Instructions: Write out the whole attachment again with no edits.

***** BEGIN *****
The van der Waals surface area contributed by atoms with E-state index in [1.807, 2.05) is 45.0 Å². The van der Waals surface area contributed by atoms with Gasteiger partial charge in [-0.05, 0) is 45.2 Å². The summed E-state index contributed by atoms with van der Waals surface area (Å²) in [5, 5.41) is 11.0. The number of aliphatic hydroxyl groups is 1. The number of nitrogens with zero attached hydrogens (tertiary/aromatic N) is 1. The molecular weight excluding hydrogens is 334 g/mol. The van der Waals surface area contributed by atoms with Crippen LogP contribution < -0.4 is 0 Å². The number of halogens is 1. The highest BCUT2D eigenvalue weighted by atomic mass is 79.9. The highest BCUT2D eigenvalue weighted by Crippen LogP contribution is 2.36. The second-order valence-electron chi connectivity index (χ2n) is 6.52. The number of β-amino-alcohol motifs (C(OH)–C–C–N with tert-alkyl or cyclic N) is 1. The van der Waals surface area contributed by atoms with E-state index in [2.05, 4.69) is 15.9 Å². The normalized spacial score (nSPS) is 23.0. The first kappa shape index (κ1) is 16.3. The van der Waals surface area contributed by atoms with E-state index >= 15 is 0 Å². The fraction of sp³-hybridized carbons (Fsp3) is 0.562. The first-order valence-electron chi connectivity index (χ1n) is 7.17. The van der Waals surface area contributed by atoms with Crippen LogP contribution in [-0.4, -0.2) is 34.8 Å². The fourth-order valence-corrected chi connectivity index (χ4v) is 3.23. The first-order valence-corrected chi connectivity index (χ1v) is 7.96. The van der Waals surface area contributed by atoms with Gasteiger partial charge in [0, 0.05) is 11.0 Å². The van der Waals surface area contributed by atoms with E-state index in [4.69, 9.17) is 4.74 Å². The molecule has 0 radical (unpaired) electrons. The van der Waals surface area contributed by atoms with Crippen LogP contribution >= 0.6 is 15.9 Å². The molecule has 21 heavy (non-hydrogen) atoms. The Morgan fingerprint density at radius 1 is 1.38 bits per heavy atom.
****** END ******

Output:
The van der Waals surface area contributed by atoms with E-state index in [1.807, 2.05) is 45.0 Å². The van der Waals surface area contributed by atoms with Gasteiger partial charge in [-0.05, 0) is 45.2 Å². The summed E-state index contributed by atoms with van der Waals surface area (Å²) in [5, 5.41) is 11.0. The number of aliphatic hydroxyl groups is 1. The number of nitrogens with zero attached hydrogens (tertiary/aromatic N) is 1. The molecular weight excluding hydrogens is 334 g/mol. The van der Waals surface area contributed by atoms with Crippen LogP contribution < -0.4 is 0 Å². The number of halogens is 1. The highest BCUT2D eigenvalue weighted by atomic mass is 79.9. The highest BCUT2D eigenvalue weighted by Crippen LogP contribution is 2.36. The second-order valence-electron chi connectivity index (χ2n) is 6.52. The number of β-amino-alcohol motifs (C(OH)–C–C–N with tert-alkyl or cyclic N) is 1. The van der Waals surface area contributed by atoms with E-state index in [2.05, 4.69) is 15.9 Å². The normalized spacial score (nSPS) is 23.0. The first kappa shape index (κ1) is 16.3. The van der Waals surface area contributed by atoms with E-state index >= 15 is 0 Å². The fraction of sp³-hybridized carbons (Fsp3) is 0.562. The first-order valence-electron chi connectivity index (χ1n) is 7.17. The van der Waals surface area contributed by atoms with Crippen LogP contribution in [-0.4, -0.2) is 34.8 Å². The fourth-order valence-corrected chi connectivity index (χ4v) is 3.23. The first-order valence-corrected chi connectivity index (χ1v) is 7.96. The van der Waals surface area contributed by atoms with Gasteiger partial charge in [0, 0.05) is 11.0 Å². The van der Waals surface area contributed by atoms with E-state index in [4.69, 9.17) is 4.74 Å². The molecule has 0 radical (unpaired) electrons. The van der Waals surface area contributed by atoms with Crippen LogP contribution >= 0.6 is 15.9 Å². The molecule has 21 heavy (non-hydrogen) atoms. The Morgan fingerprint density at radius 1 is 1.38 bits per heavy atom.